Two-Thirds of a Documentary, or: What Kind of Trickery is This?

NetFlix has had some trouble recently. Maybe you’ve heard about it.

The root of this seems to be that they made a very unpopular decision and executed it poorly. I’m an optimist, however, and do believe that they will pull it together and rebound, maybe a bit chastened, but mostly all right.

That said, I had a run-in with them over the summer that I now see as a clear and ominous foreboding.

Here’s how it went down:

My wife and I are low-level (read: kind of lazy) Kennedy enthusiasts. We don’t particularly go out of our way to read anything about them but we are very excited to come across just about any documentary or, even better, movie about them. A claim has recently been made that a whole generation’s knowledge of the assassination has been informed by Oliver Stone’s 1991 film JFK. Yup, that’s us.

Anyway, while browsing the streaming documentary offerings on Netflix this summer, we came across one from 1988: The Men Who Killed Kennedy. It was a six-parter, each part approximately an hour. The plan was to watch one episode per night.

(As an aside, what we saw of this – more on that later – proposed some things that I never heard before, but, for the most part was completely supportive of the theories proposed in Stone’s movie. In fact, there were parts when the talking heads in the documentary delivered dialogue from the movie word-for-word – or, really, vice versa; the movie came out in 1991. Did the director use this as a prime source while making his film? I might know if I had enough ambition to check the end credits of JFK or actually do a little research, but I don’t. Suffice to say, the documentary did not change my opinion that Tommy Lee Jones was clearly involved. Back to the point . . .)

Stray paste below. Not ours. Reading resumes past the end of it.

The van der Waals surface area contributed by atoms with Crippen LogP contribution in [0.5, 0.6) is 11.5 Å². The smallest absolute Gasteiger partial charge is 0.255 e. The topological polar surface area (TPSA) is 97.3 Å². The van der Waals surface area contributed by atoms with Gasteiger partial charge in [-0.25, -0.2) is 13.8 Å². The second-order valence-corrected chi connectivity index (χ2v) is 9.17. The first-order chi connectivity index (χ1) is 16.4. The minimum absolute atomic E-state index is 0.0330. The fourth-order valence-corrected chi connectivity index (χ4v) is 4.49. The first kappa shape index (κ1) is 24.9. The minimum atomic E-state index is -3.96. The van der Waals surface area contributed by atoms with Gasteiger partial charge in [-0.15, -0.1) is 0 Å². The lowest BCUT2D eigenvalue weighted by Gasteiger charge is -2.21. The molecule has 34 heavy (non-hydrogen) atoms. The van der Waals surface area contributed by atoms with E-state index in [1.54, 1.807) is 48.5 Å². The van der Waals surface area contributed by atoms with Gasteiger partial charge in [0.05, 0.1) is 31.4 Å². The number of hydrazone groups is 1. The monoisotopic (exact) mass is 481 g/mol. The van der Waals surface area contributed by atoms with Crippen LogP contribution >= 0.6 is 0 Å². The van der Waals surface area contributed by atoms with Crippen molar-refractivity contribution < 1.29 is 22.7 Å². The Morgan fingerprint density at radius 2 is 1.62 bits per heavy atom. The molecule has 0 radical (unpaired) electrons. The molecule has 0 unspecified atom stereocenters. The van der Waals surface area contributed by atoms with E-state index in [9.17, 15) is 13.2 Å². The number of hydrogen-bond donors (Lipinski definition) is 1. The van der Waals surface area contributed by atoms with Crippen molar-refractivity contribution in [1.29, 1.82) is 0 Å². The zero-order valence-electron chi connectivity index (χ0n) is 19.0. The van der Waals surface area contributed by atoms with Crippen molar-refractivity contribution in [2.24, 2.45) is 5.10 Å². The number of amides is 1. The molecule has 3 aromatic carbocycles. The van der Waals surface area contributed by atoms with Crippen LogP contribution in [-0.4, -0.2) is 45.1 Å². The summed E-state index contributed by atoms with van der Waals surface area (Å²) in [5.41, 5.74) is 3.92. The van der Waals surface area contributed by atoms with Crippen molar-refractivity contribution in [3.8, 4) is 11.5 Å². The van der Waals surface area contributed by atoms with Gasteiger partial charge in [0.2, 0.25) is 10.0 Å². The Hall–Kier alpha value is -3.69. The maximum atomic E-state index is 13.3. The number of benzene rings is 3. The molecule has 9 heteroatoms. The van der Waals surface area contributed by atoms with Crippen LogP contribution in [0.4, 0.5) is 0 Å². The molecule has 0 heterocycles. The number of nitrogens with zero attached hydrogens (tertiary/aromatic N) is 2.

When we finished part four of the documentary, I clicked on part five. I had no intent of watching it at that time; I just wanted to read the description. And the description was, “Available on Disc Only.” The same for part six.

I’d been toughened up over time by having had the majority of movies that I searched for not be available for streaming. I could handle it (even when I came across such irrationalities as Iron Man 2 being available, but the first Iron Man not). But to have only four parts of a six-part documentary series borders on deliberate cruelty. I’m glad that I happened to realize this prior to sitting down for part five. If it weren’t available when I had actually planned on watching it, I would have pouted for a full minute or more before deciding to see if Freaks and Geeks was playing on IFC.

Now that we all pay for streaming movies and home-delivered discs separately, this situation would be absolutely ridiculous. NetFlix seems to have avoided this by having removed (at my last check) all parts of The Men Who Killed Kennedy from its streaming options.

And that’s my story.

As I said, what was a minor inconvenience to me then (I could have just gotten the remaining parts by mail), obviously turned out to be a harbinger of dark, dark times for the Netflix-subscribing population.

I’m sorry I didn’t mention it to you all sooner.

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